Psychology Book Reviews (page 3)

THAT THING YOU DO WITH YOUR MOUTH by Samantha Matthews
BIOGRAPHY & MEMOIR
Released: June 9, 2015

"An insightful, thought-provoking probe into the impulses of sexual desire."
A collection of musings on actress Matthews' sexual history, including several incidents of abuse as a child—as told to and arranged by critic Shields (How Literature Saved My Life, 2013, etc.).Read full book review >
PSYCHOLOGY
Released: June 2, 2015

"For readers concerned with community, justice, and equality, this book is a real tear-jerker."
Emphasizing the "I" in Selfishness. Read full book review >

ALTRUISM by Matthieu Ricard
PSYCHOLOGY
Released: June 2, 2015

"Inspirational in all the right ways but a challenge to get through it all."
An overlong but vigorous gloss on the Dalai Lama's famous remark, "My religion is kindness." Read full book review >
PSYCHOLOGY
Released: May 22, 2015

"A helpful, hands-on approach for preserving personal sanity and professionalism when dealing with irrational co-workers."
A practical guide to recognizing, adjusting for, and dealing with difficult people in the workplace. Read full book review >
THE SOUL OF THE MARIONETTE by John Gray
PSYCHOLOGY
Released: May 19, 2015

"A brief, elliptical inquiry designed to raise more questions than anyone could answer."
Within the debate between Christian and atheist authors, here come the Gnostics. Read full book review >

HEAD CASE by Cole Cohen
BIOGRAPHY & MEMOIR
Released: May 19, 2015

"A beautifully wrenching memoir as piercing as smelling salts."
The story of a woman with a hole in her brain the size of a lemon. Read full book review >
THE WELL-TUNED BRAIN by Peter C. Whybrow
PSYCHOLOGY
Released: May 18, 2015

"'To reshape the future we need first to better understand and reshape ourselves,' writes Whybrow, and he offers a running start."
Whybrow (Director, Semel Institute for Neuroscience and Human Behavior/UCLA; American Mania: When More Is Not Enough, 2005) addresses significant issues related to the navigation toward a more meaningful life.Read full book review >
MISBEHAVING by Richard H. Thaler
BUSINESS & ECONOMICS
Released: May 18, 2015

"Readers with even the remotest interest in how the world really works will enjoy this work of the dismal science pleasingly, and even exuberantly, done."
The dean of behavioral economics—the study of how people behave in practice rather than in theory when it comes to dollars and cents—gives a spry account of his field. Read full book review >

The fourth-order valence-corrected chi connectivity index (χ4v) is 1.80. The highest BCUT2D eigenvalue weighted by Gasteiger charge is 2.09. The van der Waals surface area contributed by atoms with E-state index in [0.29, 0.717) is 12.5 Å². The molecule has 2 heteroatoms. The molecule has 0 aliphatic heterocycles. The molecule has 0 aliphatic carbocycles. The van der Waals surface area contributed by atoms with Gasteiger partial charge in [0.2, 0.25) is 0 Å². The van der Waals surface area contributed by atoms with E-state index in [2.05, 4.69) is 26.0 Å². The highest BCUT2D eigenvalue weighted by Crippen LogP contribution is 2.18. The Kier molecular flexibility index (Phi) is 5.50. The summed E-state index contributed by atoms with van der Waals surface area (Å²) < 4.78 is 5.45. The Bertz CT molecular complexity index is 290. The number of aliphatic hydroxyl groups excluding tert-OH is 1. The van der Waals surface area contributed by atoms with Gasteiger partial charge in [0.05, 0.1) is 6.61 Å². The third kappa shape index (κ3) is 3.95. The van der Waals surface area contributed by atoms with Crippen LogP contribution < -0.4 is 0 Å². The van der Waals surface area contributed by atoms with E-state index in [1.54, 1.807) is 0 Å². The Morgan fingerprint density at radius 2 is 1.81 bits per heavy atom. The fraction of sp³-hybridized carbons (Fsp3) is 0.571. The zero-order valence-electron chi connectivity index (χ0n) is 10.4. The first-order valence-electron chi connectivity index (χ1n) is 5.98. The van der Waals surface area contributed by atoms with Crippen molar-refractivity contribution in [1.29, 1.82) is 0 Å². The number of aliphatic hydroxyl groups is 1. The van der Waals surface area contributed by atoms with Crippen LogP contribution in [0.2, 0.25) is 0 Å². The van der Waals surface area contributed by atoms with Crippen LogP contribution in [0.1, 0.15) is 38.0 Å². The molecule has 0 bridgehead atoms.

CURRENT AFFAIRS
Released: May 15, 2015

"A sometimes-distorted and sometimes-revealing portrait of a nightmarish United States."
White racism, slavery, and ongoing bigotry are to blame for the problems of black America, as well as the author's violent youth, according to this manifesto and accompanying memoir. Read full book review >
BREAKING THE MALE CODE by Robert Garfield
PSYCHOLOGY
Released: May 12, 2015

"Informative but hardly groundbreaking."
Methods for fostering and enhancing relationships between men. Read full book review >
THE HAPPINESS INDUSTRY by William Davies
BUSINESS & ECONOMICS
Released: May 12, 2015

"Skillfully written intellectual entertainment—prime fodder for postmodern psychologists and New-Age thinkers alike."
Durable reportage on governmental and commercial attempts to influence and propagate national well-being. Read full book review >
THE THIRTEENTH STEP by Markus Heilig
HEALTH & MEDICINE
Released: May 12, 2015

"An informative and compassionate chronicle of Heilig's own growth as a physician and researcher."
Heilig sums up what he has learned during his 20 years as a physician and researcher in the treatment of alcohol and other addictive disorders. Read full book review >
Kirkus Interview
Vanessa Diffenbaugh
September 1, 2015

Vanessa Diffenbaugh is the New York Timesbestselling author of The Language of Flowers; her new novel, We Never Asked for Wings, is about young love, hard choices, and hope against all odds. For 14 years, Letty Espinosa has worked three jobs around San Francisco to make ends meet while her mother raised her children—Alex, now 15, and Luna, six—in their tiny apartment on a forgotten spit of wetlands near the bay. But now Letty’s parents are returning to Mexico, and Letty must step up and become a mother for the first time in her life. “Diffenbaugh’s latest confirms her gift for creating shrewd, sympathetic charmers,” our reviewer writes. View video >